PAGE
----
Background[edit | edit source]
Catherine Zane Middle School in Eureka, California, has partnered with the Engineering Design course at Cal Poly Humboldt in order to provide an opportunity for students to exercise their skills in sustainable engineering design. Our project team is called Division by Zero. Team members include Hannah Gidanian, Caitlin Gundert, Rick Thomas, and Alex Watson. The front of Zane Middle School features a large rectangle filled with bark mulch, 10 feet wide and over 100 feet long. This empty space receives a large amount of uninterrupted sun throughout the day. Zane wanted to improve this underutilized space and decided that a series of projects would be conducted by the Engineering Design class of Spring 2017.
Problem Statement and Criteria[edit | edit source]
Students at Zane Middle School currently do not have an interactive and tangible way to learn about the abstract idea of how the sun relates to the earth and the concept of time as a derivation of this relationship. There is a large, vacant section of the front of the school at Zane that has not been serving any purpose over the past several years. As a result, the bark mulch gets trampled across, leaving debris all over the pavement in front of the school.
|Durability||10||Withstands abuse from students and elements while lasting at least 20 years|
|Safety||9||Must follow all safety regulations designated by the school.|
|Educational Value||8||Must be able to be used as a teaching tool for the teachers|
|Multiple Time Components||7.5||Can tell the month along with the time|
|Cost||6.5||Total budget of $400|
|Accuracy||6||Correct time and months|
|Interactivity||6||Gets the child engaged and interacting with the sundial|
|Sustainability||4||Constructed of environmentally friendly materials|
|Precision||3||Recognizable time values|
The Solution: Description of Final Project[edit | edit source]
A group of four Engineering Design students, by the team name of "Division by Zero" have partnered up with Trevor Hammonds and Kristopher Buihner at Zane Middle School in order to implement an interactive and aesthetically pleasing addition to the school front, directly in the center of the previously barren rectangle filled with bark mulch. The analemmatic sundial is stamped in a 9'x10' platform of cement on which middle school children serve as the gnomon. The student's shadow will tell the solar time. This sundial will serve to provide middle school students with an educational activity to emphasize the concept of solar time and the interaction between the sun and the earth in its orbital path.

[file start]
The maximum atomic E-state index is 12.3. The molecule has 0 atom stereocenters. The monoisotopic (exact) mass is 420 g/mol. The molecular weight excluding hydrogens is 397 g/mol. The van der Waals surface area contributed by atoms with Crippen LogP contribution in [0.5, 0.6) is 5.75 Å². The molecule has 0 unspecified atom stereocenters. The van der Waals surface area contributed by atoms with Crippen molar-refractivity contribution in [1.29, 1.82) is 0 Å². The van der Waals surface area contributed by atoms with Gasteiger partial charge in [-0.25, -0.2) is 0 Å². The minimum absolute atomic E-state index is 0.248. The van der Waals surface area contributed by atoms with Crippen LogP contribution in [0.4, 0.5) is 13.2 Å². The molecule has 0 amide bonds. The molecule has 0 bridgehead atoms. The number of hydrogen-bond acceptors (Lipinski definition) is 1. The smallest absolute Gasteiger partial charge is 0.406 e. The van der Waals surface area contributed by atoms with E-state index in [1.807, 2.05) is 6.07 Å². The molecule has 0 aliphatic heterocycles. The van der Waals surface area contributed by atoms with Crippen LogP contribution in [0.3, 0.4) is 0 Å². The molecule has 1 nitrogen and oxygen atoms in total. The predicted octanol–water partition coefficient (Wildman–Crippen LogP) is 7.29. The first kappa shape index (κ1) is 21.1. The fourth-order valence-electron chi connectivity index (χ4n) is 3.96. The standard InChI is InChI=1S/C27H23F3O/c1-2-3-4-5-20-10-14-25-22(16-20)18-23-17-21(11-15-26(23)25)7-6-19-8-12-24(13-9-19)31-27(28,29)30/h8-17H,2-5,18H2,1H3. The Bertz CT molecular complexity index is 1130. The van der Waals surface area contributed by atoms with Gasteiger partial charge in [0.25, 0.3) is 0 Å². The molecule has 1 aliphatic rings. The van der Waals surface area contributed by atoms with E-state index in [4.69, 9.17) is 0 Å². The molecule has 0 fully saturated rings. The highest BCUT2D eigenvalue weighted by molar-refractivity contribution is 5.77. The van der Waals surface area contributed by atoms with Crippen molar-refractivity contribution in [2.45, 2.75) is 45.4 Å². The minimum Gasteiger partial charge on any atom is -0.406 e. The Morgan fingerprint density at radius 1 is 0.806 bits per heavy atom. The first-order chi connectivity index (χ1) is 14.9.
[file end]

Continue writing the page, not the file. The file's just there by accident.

Costs[edit | edit source]
|Materials||Quantity||Cost Per Quantity $||Our Cost $|
|1x2 Furr Trim||1||30.99||30.99|
|1/4 in Plywood||1||Donated||Donated|
Prototyping[edit | edit source]
Many prototypes were made before placing the sundial in concrete. Prototyping on a canvas sheet proved effective.
Calculations[edit | edit source]
|1||First, find the dimensions of the space where the sundial will be placed. Then find the latitude and longitude of the location. After this is done, the ellipse of the sundial needs to be created. Use the length of the space available to find the major axis of the ellipse. The minor axis can be based on the average height of humans that will be using the sundial. To find the length of the minor axis, the length of a person's shadow at 12:00 needs to be calculated. The equation to do this is
m=Msin(phi) Where: m= Minor axis M= Major Axis phi= latitude of location in degrees
After the minor and major axis are found, plug them into the ellipse equation:
(x^2/M^2)+(y^2/m^2)=1 Where the x and y are the xy coordinates.
Calculations were done with a latitude of 40.7892 Major Axis:9 ft Minor Axis:2 ft 11.25 in
|2||Each number on the sundial is 15 degrees from the positive x-axis, and the XY values of the numbers for the time were found using the ellipse equation.
Radial units were then found by using sin(theta)=opposite/hypotenuse.
|3||The place where a person stands (the scale of dates) is based on the Analemma, which is the path of the sun in the sky over the year. To find the distance for where to stand for each month using the equation:
Z=Mtan(d)*Cos(theta). Z is the distance from the origin M is the horizontal radius of the ellipse d is the declination for each month theta is the latitude in degrees
|3||Each of the season lines which are plotted into the cement is based upon the shadow length at each hour of the day throughout the year. The shadow length was calculated by taking the tangent of the angle of elevation of the sun at each hour of the day on the equinoxes as well as the solstices. Using right triangle trigonometry, it was determined that the shadow length equates to the height of the pole (24") divided by the tangent of the mentioned angle.|
Construction[edit | edit source]
How to Use it[edit | edit source]
To find the current solar time, stand in the box with the current and corresponding month. Depending on what date it is within the month, you may need to alter where you stand within the box. If it is early in the month, stand on the bottom line of the box; if it's the middle of the month, stand in the middle of the box, and if it's the end of the month, stand on the top line of the box.
Measure the shadow length on two consecutive days at the same time. If the shadow length appears to be shrinking and falls between the equinox line and summer solstice line, the present season is Spring. If the length appears to be growing and is in the same location, it is Summer. If the shadow location is between the winter solstice and equinox line and appears to be growing, the present season is Fall, and if the shadow is shrinking, the season is Winter.
Maintenance[edit | edit source]
- Rinse the imprint of the numbers with water to keep the sundial clean and the numbers visible.
- Sundial season lines may need to be repainted depending on the rate of degradation.